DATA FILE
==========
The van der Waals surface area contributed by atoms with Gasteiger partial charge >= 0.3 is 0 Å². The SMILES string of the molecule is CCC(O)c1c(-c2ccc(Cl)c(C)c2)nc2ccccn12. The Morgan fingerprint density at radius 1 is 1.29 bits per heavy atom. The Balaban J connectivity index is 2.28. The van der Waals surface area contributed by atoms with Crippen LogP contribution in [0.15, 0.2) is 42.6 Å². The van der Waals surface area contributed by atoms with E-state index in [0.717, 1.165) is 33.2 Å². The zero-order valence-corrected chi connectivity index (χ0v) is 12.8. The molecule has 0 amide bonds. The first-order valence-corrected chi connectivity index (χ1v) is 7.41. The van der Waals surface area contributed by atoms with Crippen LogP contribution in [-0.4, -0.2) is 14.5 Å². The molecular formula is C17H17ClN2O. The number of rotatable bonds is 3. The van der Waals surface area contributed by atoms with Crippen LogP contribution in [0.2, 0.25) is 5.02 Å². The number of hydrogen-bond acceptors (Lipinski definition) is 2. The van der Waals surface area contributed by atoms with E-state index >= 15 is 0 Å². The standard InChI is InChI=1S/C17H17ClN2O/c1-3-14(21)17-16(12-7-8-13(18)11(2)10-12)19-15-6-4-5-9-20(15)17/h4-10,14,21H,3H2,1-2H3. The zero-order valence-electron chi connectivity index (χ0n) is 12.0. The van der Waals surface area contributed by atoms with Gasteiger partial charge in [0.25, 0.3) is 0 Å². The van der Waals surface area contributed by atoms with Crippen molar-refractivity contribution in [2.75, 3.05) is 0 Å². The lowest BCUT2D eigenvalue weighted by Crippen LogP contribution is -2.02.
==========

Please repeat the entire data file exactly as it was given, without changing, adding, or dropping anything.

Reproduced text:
The van der Waals surface area contributed by atoms with Gasteiger partial charge >= 0.3 is 0 Å². The SMILES string of the molecule is CCC(O)c1c(-c2ccc(Cl)c(C)c2)nc2ccccn12. The Morgan fingerprint density at radius 1 is 1.29 bits per heavy atom. The Balaban J connectivity index is 2.28. The van der Waals surface area contributed by atoms with Crippen LogP contribution in [0.15, 0.2) is 42.6 Å². The van der Waals surface area contributed by atoms with E-state index in [0.717, 1.165) is 33.2 Å². The zero-order valence-corrected chi connectivity index (χ0v) is 12.8. The molecule has 0 amide bonds. The first-order valence-corrected chi connectivity index (χ1v) is 7.41. The van der Waals surface area contributed by atoms with Crippen LogP contribution in [-0.4, -0.2) is 14.5 Å². The molecular formula is C17H17ClN2O. The number of rotatable bonds is 3. The van der Waals surface area contributed by atoms with Crippen LogP contribution in [0.2, 0.25) is 5.02 Å². The number of hydrogen-bond acceptors (Lipinski definition) is 2. The van der Waals surface area contributed by atoms with E-state index >= 15 is 0 Å². The standard InChI is InChI=1S/C17H17ClN2O/c1-3-14(21)17-16(12-7-8-13(18)11(2)10-12)19-15-6-4-5-9-20(15)17/h4-10,14,21H,3H2,1-2H3. The zero-order valence-electron chi connectivity index (χ0n) is 12.0. The van der Waals surface area contributed by atoms with Gasteiger partial charge in [0.25, 0.3) is 0 Å². The van der Waals surface area contributed by atoms with Crippen molar-refractivity contribution in [2.75, 3.05) is 0 Å². The lowest BCUT2D eigenvalue weighted by Crippen LogP contribution is -2.02.